In the first half of 2019, domestic pickup truck sales cratered at General Motors (NYSE: GM), as GM lost share to Ford Motor (NYSE: F) and Fiat Chrysler (NYSE: FCAU). Despite the sales decline in this extremely lucrative market segment, GM's profitability has held up quite well over the past two quarters.
Management says that the General's full-size truck lineup should start to regain market share in the second half of 2019. The recent launch of its next-generation heavy-duty trucks, better availability of the most affordable Chevy Silverado variants, and higher production capacity will all contribute to this expected sales turnaround. As a result, GM is on track to post solid growth in earnings per share during the second half of 2019 and into 2020.
Pickup sales fall, but profit stays roughly stable
In the first quarter of 2019, domestic deliveries of GM's full-size pickups -- the Chevy Silverado and GMC Sierra -- fell 12.5% year over year. The downward trajectory continued last quarter, as domestic deliveries of GM's full-size trucks fell 7.3% year over year.
GM's domestic pickup sales fell in the first half of this year. Image source: General Motors.
By contrast, longtime market leader Ford has held sales of its F-Series pickups roughly steady in the U.S. this year, while also taking a big bite out of the midsize truck market with the recently reintroduced Ford Ranger. Most notably, Fiat Chrysler's decision to sell deeply discounted older models alongside its next-generation Ram trucks has caused Ram sales to surge during 2019, including a 38% year-over-year gain last quarter.
Full-size trucks account for most of the profit produced by Ford, GM, and -- to a lesser extent -- Fiat Chrysler. Thus, it would have been natural to expect that General Motors' falling pickup sales in the first half of 2019 would have severely damaged its profitability.
That wasn't the case, though. For the first six months of 2019, GM's adjusted operating profit in North America stayed steady at $4.9 billion. Cost cuts and a favorable mix shift from cars to crossovers offset the headwind from fewer truck sales. Globally, adjusted operating profit slipped to $5.3 billion from $5.8 billion a year earlier, mainly due to weakness in China.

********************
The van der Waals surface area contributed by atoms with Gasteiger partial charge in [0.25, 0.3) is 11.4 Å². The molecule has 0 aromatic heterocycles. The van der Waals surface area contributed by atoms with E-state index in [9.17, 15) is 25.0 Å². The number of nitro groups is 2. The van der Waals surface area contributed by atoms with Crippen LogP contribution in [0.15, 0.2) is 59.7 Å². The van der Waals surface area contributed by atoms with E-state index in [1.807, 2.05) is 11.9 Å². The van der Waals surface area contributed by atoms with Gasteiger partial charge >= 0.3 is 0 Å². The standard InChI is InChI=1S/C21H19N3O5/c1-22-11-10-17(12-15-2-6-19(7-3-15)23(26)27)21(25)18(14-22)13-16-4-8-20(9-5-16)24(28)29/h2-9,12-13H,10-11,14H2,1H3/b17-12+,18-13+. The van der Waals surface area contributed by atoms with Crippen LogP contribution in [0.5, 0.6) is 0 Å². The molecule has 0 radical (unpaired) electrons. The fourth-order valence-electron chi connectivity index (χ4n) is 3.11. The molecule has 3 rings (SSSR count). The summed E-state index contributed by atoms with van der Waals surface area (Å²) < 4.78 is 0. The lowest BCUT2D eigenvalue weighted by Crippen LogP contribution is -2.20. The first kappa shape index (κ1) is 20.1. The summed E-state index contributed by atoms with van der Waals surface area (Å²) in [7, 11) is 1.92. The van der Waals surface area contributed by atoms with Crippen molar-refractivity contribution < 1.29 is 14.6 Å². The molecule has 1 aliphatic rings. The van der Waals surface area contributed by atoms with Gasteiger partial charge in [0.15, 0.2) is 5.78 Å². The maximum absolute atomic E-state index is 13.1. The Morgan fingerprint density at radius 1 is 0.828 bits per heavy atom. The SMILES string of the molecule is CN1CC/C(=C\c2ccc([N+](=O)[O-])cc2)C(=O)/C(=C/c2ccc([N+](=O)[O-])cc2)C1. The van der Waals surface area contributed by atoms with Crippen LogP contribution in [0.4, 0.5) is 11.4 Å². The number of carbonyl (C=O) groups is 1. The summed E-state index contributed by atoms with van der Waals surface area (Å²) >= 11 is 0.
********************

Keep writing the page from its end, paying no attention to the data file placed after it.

Management offers hope for a sales turnaround
In recent months, GM's management has blamed the decline in full-size truck deliveries on a shortage of the most-affordable variants. (General Motors deliberately started the rollout of its new pickup models with the more-lucrative crew-cab option.) Additionally, GM took downtime at its heavy-duty truck plant last quarter to boost capacity.
Indeed, General Motors posted double-digit sales growth for its crew-cab pickups in each of the first two quarters of 2019. This seems to confirm that underlying demand for the company's trucks remains quite strong. GM also stated that its retail market share improved by 3 percentage points in Q2, relative to Q1, suggesting that the General started to regain share from Ford and Fiat Chrysler as supply constraints eased.
Ram's market share surged last quarter, but it may not be sustainable. Image source: Fiat Chrysler.
Looking to the second half of 2019, GM says that it now has adequate supply of regular-cab and double-cab models for its light-duty pickups. Meanwhile, the first of its all-new heavy-duty models are now reaching dealer lots, although GM is again focusing on the most lucrative crew-cab models to start. Additionally, GM has increased its production capacity by 20,000 units annually for light-duty trucks and 40,000 units annually for heavy-duty trucks.
As a result, sales of light-duty trucks -- the higher-volume part of the market -- should return to growth in the second half of 2019. Supply constraints may continue to weigh on sales of heavy-duty trucks this quarter, but sales growth should resume before year-end in that segment, too.
GM's earnings could take off
With GM expecting a rebound in pickup sales and a stronger mix of heavy-duty trucks in the second half of 2019, it's no surprise that management is bullish about the company's earnings growth prospects.
For the first half of 2019, adjusted EPS declined to $3.04 from $3.24 a year earlier. However, GM expects its full-year adjusted EPS to come in between $6.50 and $7, compared to $6.54 a year earlier. This implies that EPS will increase by at least 5% (and as much as 20%) year over year in the second half of 2019.
2020 could be an even better year. GM's full-size truck models will still be quite fresh next year, and the company should have good availability of all variants throughout 2020. Additional cost cuts, the growth of Cadillac's crossover portfolio, and all-new full-size SUVs should also bolster General Motors' earnings next year. That should help offset potential pressure from slower economic growth in the U.S. or abroad.
For now, analysts and investors still seem skeptical of GM's ability to sustain its recent success. As a result, GM stock trades for less than six times its projected 2019 earnings. That just creates more upside for patient shareholders if the company can follow through on its plans.
This article was originally published on Fool.com